The soundtrack also received praise, and would later appear as a cover version on Elton John's 70th album, entitled ."A Hair Raising Musical Extravaganza". Possibly.

Ultimately though, Dojo's debut performance gained only a minor audience. It was put in the shade by the simultaneous arrival of The Addams Family and Fire and Ice, and the promise of Zool in the future.
A shame, but then Softwareland is a harsh place, and the average often get left behind by the trailblazers. An all-too-common tale, and no mistake. Take heed, boys and girls, take heed.

Amiga Computing Issue 52, September 1992, p.6 (Gamer)

G G G G *
Cute sprites, nice backgrounds and plenty of variety.
G G G G *
Optional oriental dity, and little karate shouts and thumps.
G G G * *
Progress relies on too much luck and not enough skill.
G G G * *
Overshadowed by bigger, better games at the same price.

Dojo Dan logo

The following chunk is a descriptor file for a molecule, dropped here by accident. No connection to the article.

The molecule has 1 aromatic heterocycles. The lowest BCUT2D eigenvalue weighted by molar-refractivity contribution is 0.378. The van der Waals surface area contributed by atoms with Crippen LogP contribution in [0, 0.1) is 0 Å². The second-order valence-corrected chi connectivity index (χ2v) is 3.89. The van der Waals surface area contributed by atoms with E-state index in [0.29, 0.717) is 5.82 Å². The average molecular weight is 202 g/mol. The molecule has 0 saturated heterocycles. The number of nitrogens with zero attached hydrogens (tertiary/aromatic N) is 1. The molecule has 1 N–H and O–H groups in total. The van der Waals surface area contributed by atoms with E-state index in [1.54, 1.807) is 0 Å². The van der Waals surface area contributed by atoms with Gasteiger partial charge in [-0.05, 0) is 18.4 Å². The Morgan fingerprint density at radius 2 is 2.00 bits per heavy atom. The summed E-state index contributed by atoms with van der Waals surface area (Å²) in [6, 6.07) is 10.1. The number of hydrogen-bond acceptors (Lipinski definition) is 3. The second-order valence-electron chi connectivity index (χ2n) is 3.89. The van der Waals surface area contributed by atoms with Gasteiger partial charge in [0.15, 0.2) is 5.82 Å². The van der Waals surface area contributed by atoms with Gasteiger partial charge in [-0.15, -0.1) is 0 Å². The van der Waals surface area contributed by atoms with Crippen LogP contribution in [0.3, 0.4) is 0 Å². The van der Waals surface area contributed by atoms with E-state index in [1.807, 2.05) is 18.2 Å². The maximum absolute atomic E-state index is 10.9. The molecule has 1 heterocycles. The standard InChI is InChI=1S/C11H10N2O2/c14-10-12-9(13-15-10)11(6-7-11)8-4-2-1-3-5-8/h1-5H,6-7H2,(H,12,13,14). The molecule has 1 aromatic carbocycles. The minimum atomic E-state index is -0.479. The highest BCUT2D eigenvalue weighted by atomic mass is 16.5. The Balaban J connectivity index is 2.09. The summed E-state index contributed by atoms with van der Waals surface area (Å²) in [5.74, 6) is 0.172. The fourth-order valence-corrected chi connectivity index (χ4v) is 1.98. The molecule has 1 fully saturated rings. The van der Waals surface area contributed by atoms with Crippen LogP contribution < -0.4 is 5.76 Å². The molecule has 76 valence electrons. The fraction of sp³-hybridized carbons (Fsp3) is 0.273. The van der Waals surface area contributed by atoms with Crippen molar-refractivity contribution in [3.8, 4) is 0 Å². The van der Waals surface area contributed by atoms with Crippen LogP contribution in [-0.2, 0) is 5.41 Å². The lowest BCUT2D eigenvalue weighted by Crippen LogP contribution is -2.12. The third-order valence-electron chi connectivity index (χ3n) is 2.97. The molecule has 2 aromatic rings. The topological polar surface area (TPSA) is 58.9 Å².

Europress * £25.99

Dojo Dan In order to vanquish the evil Valrog, Dojo Dan must first traverse his way through 20 massive levels full of platforms, puzzles and pick-ups. This is a computer game which thinks it's a console cartridge: fast, very pretty, joystick-friendly and dead playable.
The huge levels do really sprawl, taking some exploring just to find their boundaries, let alone the exits!

The problem with Dojo Dan is the constant and unrelenting attack you come under from all manner of creatures. Dan must be a very unpopular bloke, because every living thing in the vicinity has come out to hit him, throw things at him or just get in the flippin' way. And it's the incessant barrage which eventually makes it grow tiresome. Great if you like your games packed to the very brim with hassle.
Steve Jarratt

Verdict: 80%